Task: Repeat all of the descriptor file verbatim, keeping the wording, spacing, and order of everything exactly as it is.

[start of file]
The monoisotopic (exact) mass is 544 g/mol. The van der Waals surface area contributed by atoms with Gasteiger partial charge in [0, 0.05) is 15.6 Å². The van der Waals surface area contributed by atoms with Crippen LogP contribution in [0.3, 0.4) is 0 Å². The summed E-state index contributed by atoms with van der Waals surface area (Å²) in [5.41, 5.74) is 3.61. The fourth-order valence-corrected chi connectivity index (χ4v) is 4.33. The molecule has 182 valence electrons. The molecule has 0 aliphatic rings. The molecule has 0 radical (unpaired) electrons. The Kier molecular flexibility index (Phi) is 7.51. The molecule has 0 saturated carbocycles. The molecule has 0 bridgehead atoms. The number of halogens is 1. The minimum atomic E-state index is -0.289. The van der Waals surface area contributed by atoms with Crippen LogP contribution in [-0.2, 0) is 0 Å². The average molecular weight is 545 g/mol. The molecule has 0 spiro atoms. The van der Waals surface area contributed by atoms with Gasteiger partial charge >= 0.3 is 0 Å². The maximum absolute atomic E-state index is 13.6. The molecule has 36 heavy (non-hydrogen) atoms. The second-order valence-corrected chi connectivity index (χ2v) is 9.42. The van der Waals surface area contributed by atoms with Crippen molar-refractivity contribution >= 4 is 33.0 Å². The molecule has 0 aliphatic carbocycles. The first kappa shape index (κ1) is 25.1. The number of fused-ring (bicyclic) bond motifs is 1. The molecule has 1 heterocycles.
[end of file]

The monoisotopic (exact) mass is 544 g/mol. The van der Waals surface area contributed by atoms with Gasteiger partial charge in [0, 0.05) is 15.6 Å². The van der Waals surface area contributed by atoms with Crippen LogP contribution in [0.3, 0.4) is 0 Å². The summed E-state index contributed by atoms with van der Waals surface area (Å²) in [5.41, 5.74) is 3.61. The fourth-order valence-corrected chi connectivity index (χ4v) is 4.33. The molecule has 182 valence electrons. The molecule has 0 aliphatic rings. The molecule has 0 radical (unpaired) electrons. The Kier molecular flexibility index (Phi) is 7.51. The molecule has 0 saturated carbocycles. The molecule has 0 bridgehead atoms. The number of halogens is 1. The minimum atomic E-state index is -0.289. The van der Waals surface area contributed by atoms with Crippen LogP contribution in [-0.2, 0) is 0 Å². The average molecular weight is 545 g/mol. The molecule has 0 spiro atoms. The van der Waals surface area contributed by atoms with Gasteiger partial charge >= 0.3 is 0 Å². The maximum absolute atomic E-state index is 13.6. The molecule has 36 heavy (non-hydrogen) atoms. The second-order valence-corrected chi connectivity index (χ2v) is 9.42. The van der Waals surface area contributed by atoms with Crippen molar-refractivity contribution >= 4 is 33.0 Å². The molecule has 0 aliphatic carbocycles. The first kappa shape index (κ1) is 25.1. The number of fused-ring (bicyclic) bond motifs is 1. The molecule has 1 heterocycles.